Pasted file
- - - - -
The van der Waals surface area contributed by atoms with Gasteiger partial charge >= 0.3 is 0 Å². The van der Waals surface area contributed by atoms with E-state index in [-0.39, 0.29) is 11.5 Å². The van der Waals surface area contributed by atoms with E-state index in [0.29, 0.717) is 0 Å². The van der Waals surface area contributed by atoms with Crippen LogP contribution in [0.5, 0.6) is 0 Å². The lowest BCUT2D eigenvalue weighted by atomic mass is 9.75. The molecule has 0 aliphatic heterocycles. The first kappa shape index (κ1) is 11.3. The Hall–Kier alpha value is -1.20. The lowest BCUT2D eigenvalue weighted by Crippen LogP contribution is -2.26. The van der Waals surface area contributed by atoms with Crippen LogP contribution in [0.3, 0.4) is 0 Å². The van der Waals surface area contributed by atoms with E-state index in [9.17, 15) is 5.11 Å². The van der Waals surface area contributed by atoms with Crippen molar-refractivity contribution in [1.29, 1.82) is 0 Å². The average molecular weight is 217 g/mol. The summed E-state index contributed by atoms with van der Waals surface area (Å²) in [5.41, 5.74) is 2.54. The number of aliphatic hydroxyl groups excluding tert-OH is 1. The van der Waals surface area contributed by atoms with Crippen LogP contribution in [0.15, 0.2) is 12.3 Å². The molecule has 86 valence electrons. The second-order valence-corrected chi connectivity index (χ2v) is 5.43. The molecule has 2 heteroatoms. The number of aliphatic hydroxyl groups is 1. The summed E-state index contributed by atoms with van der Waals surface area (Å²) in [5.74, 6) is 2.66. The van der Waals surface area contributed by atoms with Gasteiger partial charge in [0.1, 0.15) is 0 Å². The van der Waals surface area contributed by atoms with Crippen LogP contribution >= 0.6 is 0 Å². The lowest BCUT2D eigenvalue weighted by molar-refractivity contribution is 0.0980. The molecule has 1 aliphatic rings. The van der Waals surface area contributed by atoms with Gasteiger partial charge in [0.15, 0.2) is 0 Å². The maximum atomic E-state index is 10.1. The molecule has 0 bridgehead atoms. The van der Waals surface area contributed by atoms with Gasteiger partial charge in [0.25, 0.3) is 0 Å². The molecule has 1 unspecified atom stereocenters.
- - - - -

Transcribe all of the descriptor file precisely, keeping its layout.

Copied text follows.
The van der Waals surface area contributed by atoms with Gasteiger partial charge >= 0.3 is 0 Å². The van der Waals surface area contributed by atoms with E-state index in [-0.39, 0.29) is 11.5 Å². The van der Waals surface area contributed by atoms with E-state index in [0.29, 0.717) is 0 Å². The van der Waals surface area contributed by atoms with Crippen LogP contribution in [0.5, 0.6) is 0 Å². The lowest BCUT2D eigenvalue weighted by atomic mass is 9.75. The molecule has 0 aliphatic heterocycles. The first kappa shape index (κ1) is 11.3. The Hall–Kier alpha value is -1.20. The lowest BCUT2D eigenvalue weighted by Crippen LogP contribution is -2.26. The van der Waals surface area contributed by atoms with Crippen LogP contribution in [0.3, 0.4) is 0 Å². The van der Waals surface area contributed by atoms with E-state index in [9.17, 15) is 5.11 Å². The van der Waals surface area contributed by atoms with Crippen molar-refractivity contribution in [1.29, 1.82) is 0 Å². The average molecular weight is 217 g/mol. The summed E-state index contributed by atoms with van der Waals surface area (Å²) in [5.41, 5.74) is 2.54. The number of aliphatic hydroxyl groups excluding tert-OH is 1. The van der Waals surface area contributed by atoms with Crippen LogP contribution in [0.15, 0.2) is 12.3 Å². The molecule has 86 valence electrons. The second-order valence-corrected chi connectivity index (χ2v) is 5.43. The molecule has 2 heteroatoms. The number of aliphatic hydroxyl groups is 1. The summed E-state index contributed by atoms with van der Waals surface area (Å²) in [5.74, 6) is 2.66. The van der Waals surface area contributed by atoms with Gasteiger partial charge in [0.1, 0.15) is 0 Å². The van der Waals surface area contributed by atoms with Crippen LogP contribution >= 0.6 is 0 Å². The lowest BCUT2D eigenvalue weighted by molar-refractivity contribution is 0.0980. The molecule has 1 aliphatic rings. The van der Waals surface area contributed by atoms with Gasteiger partial charge in [0.15, 0.2) is 0 Å². The maximum atomic E-state index is 10.1. The molecule has 0 bridgehead atoms. The van der Waals surface area contributed by atoms with Gasteiger partial charge in [0.25, 0.3) is 0 Å². The molecule has 1 unspecified atom stereocenters.